It’s easy to say that technology can save the planet. Technology is amazing! It’s how we got computers in our pockets and cars that drive themselves, so surely a raft of innovations that can battle climate change is heading our way. The tricky thing is that we can blame technology – everything from steam engines to jet planes – for getting us in this mess to begin with. Should we really build new machines to clean up after the old machines?
In many respects, we do not have a choice. Building cleaner technology – and cleaning up our current tech – is perhaps the most direct path forward to a more sustainable future. Meanwhile, there’s real promise in enlisting new technology to dial back the damage we’ve dealt with the planet in the last couple of centuries. This tech is already at work across multiple sectors, working to stop polluting the sky with greenhouse gasesthe seas with plasticsand Earth’s surface with trash.
But it’s not yet clear that any of these efforts will succeed in combating the existential threat that is climate change before it’s too late. In some cases, cleaning up too much could actually be harmful to biodiversity, and there’s an ongoing debate over whether the measures large corporations and governments are taking amount to a real commitment to the environment or just old-fashioned greenwashing. A lot of clean tech is also really expensive, leading some power brokers to continue running their companies the cheap and dirty way.
Over the next week, Recode by Vox will publish a series of stories that highlight both new and overlooked technology that may be able to clean up our future and help undo environmental damage. Maybe technology can’t save the planet on its own, but it can certainly offer it some support.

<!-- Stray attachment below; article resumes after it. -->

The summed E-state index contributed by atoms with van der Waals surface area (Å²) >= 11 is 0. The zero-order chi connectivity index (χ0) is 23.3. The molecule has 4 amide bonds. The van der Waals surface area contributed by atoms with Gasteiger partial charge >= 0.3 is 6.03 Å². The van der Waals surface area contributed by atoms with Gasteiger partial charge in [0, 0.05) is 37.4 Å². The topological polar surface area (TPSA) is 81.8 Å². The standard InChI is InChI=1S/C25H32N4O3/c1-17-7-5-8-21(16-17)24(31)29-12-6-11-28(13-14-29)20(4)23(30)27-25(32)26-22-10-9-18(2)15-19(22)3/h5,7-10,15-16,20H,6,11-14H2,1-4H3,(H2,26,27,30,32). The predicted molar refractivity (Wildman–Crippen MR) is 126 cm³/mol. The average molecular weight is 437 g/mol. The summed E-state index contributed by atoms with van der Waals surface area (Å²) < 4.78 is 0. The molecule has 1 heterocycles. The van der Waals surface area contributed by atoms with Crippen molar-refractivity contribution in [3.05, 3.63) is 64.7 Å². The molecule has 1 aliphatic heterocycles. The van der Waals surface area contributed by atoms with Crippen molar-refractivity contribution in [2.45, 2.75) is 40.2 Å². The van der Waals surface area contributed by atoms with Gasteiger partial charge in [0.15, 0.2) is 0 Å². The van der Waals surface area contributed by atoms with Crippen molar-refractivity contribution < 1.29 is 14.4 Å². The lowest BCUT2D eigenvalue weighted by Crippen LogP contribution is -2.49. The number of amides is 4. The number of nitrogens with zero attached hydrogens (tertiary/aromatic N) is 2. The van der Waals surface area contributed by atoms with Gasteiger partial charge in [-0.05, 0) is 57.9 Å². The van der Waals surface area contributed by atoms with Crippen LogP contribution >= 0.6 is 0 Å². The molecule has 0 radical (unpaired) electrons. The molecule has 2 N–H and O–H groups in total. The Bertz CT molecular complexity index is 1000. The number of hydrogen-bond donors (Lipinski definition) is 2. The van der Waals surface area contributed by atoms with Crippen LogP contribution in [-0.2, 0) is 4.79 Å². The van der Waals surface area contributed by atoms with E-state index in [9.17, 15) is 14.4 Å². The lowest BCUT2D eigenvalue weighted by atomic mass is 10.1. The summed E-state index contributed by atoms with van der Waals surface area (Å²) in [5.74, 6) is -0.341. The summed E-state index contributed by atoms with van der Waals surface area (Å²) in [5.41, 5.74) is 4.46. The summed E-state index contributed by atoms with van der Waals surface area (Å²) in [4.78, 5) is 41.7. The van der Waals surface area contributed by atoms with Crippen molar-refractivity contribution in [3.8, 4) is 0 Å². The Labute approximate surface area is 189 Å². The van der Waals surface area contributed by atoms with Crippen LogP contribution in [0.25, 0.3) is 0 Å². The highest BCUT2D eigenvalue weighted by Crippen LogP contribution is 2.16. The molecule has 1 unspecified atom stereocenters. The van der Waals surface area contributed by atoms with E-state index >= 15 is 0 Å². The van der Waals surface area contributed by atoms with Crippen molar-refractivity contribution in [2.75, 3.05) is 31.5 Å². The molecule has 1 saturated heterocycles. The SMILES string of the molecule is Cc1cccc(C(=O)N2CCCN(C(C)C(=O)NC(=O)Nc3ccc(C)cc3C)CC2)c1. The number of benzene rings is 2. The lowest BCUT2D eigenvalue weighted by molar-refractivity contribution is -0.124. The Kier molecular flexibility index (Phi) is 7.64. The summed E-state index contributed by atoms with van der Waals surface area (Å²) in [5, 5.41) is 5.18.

Automakers, industries, and governments are betting on hydrogen again. Will it work this time? by Umair Irfan
For the electric vehicle takeover, batteries need a major makeover. by Rebecca Heilweil
Crypto-mining chips get more efficient each year. So why does bitcoin still use more energy than Finland? by Neel Dhanesha
Clean energy is buried at the bottom of abandoned oil wells (April 19)
The US is spending millions to explore a surprising source of untapped power. by Neel Dhanesha
There’s a climate solution hiding in our walls (April 20)
Buildings waste a lot of energy. One low-tech solution could fix that. by Neel Dhanesha
The uncharted waters of zero-emissions shipping (April 21)
Container ships are major polluters and a tough challenge for the global climate. Some companies think they have the solution. by Umair Irfan
Inside the race to resurrect coral reefs (April 22)
Half of all coral reefs have vanished. Can we save the rest? by Benji Jones